Econ 104: Introduction to Econometrics

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University of Pennsylvania
Economics 104, Fall 2014
Econ 104: Introduction to Econometrics
Instructor:
Xu Cheng, Room 527, McNeil Building
Email: [email protected]
Office Hours: Monday: 2:45p-4:15p.
Scheduled Class Time, Location, and Organization:
• Lectures: Tuesdays and Thursdays from 3:00p-4:30p.
• Classroom: Stiteler Hall B6. This is a large classroom. I strongly encourage you to sit
in the front rows.
• Recitation Sessions: one hour per week as scheduled.
Course Description: This course is designed to introduce you to econometric techniques
and their applications in economic analysis and decision making. The main objective of the
course is to train you in (i) handling economic data; (ii) quantitative analysis of economic
models with probabilistic tools; (iii) econometric techniques, their application as well as their
statistical and practical interpretation; (iv) implementing these techniques on a computer.
The course focuses on practical and conceptual issues involved in substantive applications
of econometric techniques. Estimation and inference procedures are formally analyzed for
simple econometric models and illustrated by empirical case studies using real-life data.
The course covers linear regression models, simultaneous-equations models, discrete choice
models, time series models, and panel data models. Estimation and inference is conducted
using least squares, instrumental variable, and likelihood based techniques.
Prerequisites: ECON 101 and ECON 103; MATH 104 and MATH 114 or MATH 115.
Courseware: We will be using an online discussion forum called PIAZZA for this course,
which you can access directly from CANVAS. PIAZZA is where we will make all course
announcements, assign homework and readings, post homework assignments, lecture slides,
exam practice problems, and solutions throughout the semester. Piazza is also the best place
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to ask any question you have about course material or logistics. By asking your question and
getting an answer on PIAZZA, you create a positive externality: other students benefit from
your questions and you benefit from theirs. The instructor and RIs will actively moderate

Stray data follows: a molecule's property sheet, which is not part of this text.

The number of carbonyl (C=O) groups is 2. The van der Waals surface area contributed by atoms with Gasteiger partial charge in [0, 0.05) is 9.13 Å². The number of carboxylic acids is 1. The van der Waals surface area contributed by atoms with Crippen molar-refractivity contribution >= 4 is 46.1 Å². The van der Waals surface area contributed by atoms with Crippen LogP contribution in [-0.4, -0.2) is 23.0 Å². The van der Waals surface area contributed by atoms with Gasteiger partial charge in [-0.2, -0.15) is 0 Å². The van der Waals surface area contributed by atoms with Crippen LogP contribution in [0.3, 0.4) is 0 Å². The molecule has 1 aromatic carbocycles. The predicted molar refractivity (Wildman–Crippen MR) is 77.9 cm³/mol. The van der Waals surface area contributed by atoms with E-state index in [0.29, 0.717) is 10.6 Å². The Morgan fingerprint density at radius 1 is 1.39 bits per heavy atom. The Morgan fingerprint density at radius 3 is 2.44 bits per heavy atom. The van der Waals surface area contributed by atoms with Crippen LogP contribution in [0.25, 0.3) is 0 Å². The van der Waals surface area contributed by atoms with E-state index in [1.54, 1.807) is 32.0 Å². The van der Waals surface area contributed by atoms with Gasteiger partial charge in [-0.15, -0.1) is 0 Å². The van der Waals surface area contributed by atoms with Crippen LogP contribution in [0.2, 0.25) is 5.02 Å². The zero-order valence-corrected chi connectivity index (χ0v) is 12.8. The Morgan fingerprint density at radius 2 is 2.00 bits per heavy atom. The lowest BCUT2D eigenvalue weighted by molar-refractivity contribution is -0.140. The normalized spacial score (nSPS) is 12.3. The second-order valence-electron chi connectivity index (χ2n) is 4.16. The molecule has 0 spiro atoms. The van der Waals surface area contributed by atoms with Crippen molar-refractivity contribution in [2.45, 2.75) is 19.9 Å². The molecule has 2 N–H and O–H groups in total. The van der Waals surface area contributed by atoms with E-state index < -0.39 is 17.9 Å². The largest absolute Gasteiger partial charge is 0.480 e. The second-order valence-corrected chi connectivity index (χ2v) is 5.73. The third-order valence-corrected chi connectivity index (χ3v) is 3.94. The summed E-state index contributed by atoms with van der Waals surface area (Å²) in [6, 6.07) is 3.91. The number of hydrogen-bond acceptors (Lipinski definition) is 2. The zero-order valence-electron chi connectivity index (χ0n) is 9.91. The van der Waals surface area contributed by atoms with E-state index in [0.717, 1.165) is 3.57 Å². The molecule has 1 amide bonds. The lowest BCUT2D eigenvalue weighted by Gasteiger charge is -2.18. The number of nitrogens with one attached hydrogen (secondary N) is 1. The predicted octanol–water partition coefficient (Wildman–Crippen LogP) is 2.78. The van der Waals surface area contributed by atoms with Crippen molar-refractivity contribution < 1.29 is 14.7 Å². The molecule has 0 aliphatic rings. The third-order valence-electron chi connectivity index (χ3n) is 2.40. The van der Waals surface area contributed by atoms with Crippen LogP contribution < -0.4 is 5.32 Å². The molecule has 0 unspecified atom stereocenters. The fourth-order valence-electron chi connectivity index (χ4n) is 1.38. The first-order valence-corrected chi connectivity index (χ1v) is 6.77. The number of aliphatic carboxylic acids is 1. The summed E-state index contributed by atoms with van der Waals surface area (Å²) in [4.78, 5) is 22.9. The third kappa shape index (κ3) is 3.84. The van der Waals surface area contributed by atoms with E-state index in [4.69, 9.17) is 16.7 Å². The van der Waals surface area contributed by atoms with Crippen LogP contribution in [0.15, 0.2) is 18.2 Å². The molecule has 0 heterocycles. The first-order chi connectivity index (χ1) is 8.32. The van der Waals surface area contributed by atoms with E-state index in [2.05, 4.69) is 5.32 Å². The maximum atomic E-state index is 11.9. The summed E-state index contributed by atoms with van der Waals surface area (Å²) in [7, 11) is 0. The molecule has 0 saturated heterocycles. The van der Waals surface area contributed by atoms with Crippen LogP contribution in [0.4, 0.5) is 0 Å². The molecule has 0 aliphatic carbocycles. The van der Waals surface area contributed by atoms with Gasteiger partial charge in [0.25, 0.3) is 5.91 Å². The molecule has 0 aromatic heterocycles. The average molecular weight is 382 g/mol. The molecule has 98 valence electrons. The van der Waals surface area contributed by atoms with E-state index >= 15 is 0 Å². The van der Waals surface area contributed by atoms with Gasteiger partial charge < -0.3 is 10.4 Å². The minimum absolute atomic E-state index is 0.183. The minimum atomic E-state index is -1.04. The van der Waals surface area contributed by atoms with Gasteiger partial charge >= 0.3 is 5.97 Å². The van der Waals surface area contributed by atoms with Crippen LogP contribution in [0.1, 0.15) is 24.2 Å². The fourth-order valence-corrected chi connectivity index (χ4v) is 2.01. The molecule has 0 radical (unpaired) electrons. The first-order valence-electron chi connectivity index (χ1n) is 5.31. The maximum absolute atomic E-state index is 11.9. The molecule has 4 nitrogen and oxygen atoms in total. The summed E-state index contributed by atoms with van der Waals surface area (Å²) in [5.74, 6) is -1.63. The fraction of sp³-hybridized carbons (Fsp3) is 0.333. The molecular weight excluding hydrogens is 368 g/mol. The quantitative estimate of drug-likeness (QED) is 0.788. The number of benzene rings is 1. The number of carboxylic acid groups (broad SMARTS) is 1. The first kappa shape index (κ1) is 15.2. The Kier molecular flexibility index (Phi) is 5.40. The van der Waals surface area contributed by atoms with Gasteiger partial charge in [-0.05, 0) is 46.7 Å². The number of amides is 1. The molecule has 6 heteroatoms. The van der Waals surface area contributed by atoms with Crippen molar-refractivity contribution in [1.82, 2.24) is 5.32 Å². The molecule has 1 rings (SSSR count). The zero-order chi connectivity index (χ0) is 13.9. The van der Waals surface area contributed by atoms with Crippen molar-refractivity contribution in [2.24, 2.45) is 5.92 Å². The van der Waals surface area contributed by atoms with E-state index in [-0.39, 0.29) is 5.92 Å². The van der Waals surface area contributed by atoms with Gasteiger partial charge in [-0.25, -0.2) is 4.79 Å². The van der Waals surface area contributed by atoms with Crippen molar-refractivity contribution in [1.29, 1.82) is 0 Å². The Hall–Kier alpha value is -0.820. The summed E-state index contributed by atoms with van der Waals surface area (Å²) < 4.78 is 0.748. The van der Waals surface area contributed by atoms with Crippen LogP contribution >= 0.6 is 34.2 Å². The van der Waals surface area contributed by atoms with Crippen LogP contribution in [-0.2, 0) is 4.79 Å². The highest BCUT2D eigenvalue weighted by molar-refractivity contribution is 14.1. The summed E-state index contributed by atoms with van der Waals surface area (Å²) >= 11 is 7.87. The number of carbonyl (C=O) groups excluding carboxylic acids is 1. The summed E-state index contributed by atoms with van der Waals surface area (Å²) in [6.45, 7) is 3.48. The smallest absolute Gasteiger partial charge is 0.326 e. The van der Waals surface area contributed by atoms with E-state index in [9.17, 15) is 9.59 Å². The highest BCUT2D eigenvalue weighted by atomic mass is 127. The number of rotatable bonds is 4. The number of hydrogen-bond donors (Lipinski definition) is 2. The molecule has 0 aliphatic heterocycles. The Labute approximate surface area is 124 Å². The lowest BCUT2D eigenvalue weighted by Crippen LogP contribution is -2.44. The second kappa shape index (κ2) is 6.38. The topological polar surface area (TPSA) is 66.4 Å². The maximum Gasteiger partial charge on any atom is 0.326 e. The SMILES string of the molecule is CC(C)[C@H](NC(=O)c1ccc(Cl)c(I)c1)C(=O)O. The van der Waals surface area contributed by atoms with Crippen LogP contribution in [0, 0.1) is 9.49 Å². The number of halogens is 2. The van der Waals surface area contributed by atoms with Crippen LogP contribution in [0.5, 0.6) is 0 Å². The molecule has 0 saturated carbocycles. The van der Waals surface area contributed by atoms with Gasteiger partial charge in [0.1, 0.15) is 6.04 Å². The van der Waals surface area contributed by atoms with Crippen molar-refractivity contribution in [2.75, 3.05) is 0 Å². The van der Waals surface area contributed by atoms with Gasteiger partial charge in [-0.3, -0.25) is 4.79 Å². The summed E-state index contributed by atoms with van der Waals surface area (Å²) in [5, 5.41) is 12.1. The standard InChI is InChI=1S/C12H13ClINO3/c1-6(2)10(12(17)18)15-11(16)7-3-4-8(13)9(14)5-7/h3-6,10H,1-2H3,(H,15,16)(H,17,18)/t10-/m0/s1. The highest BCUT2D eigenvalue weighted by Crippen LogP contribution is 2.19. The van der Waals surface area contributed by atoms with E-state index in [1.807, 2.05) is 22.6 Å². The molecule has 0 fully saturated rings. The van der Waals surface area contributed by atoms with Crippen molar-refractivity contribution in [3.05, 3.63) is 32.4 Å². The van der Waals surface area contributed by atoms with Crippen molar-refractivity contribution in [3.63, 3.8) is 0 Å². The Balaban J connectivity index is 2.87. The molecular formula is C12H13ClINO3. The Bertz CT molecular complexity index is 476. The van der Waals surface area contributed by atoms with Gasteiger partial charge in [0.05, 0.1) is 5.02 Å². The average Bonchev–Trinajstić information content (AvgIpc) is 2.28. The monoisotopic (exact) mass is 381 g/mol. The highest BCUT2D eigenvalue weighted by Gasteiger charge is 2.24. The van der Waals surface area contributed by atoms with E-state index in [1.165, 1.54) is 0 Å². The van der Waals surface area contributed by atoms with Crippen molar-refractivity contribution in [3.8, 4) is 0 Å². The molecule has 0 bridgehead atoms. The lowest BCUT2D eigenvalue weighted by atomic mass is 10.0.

PIAZZA both to answer questions and approve (or correct) answers written by your fellowstudents. As an incentive you will receive up to 5% credit toward your final grade (see
below).
Course Text: The required textbook for this course is Stock, James and Mark Watson
(2010, 3rd Edition): “Introduction to Econometrics”. Prentice Hall, ISBN-13: 978-0-13800900-7. Moreover, I will post some slides and lecture notes. You will be responsible for
all the material covered in the lectures and the recitation sessions. However, you will not be
responsible for additional material contained in the textbook that is not covered in lectures
and recitations.
Statistical Software: We will use the statistical package R via a front-end called RStudio
throughout the course. Both programs are free and open source. See the last page of this
document for instructions on how to configure your computer to run R and RStudio. Both
programs are also available in the Undergraduate Data Analysis Lab (UDAL) in McNeil
rooms 104 and 108-9.
Course Requirements and Grading: You are expected to attend the lectures and your
assigned recitation session. You have to attend the recitation session for which you are
registered. The overall course grade is based on your participation on PIAZZA and your
performance on problem sets and exams.
• PIAZZA Participation [5%]: You will earn participation credit based on the frequency and quality of your contributions to the PIAZZA discussion board. Contributions include questions, answers, and follow-ups. If you participate actively, you will
receive full credit. You must contribute to earn points, but spamming the board with
clearly unhelpful contributions will not gain you credit.
• Problem Sets [15%]: There will be 9 problem sets, assigned during the semester (see
table below for schedule). The problem sets are designed to give you the opportunity
to review and enhance the material learned in class. Solutions must be submitted
on the specified due dates (see below for further details). Each problem set will be
graded on a scale from 0 to 10. Late submissions are penalized with -1 point per day
(weekend days and holidays count as well). The 7 problem sets with the highest scores
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count toward the grade. No excuses for missed assignments/deadlines will be accepted.
Problem sets are due by 4:20 pm in class. If you do not submit the problem set in
class, you have to submit it directly to your recitation instructor. Submissions received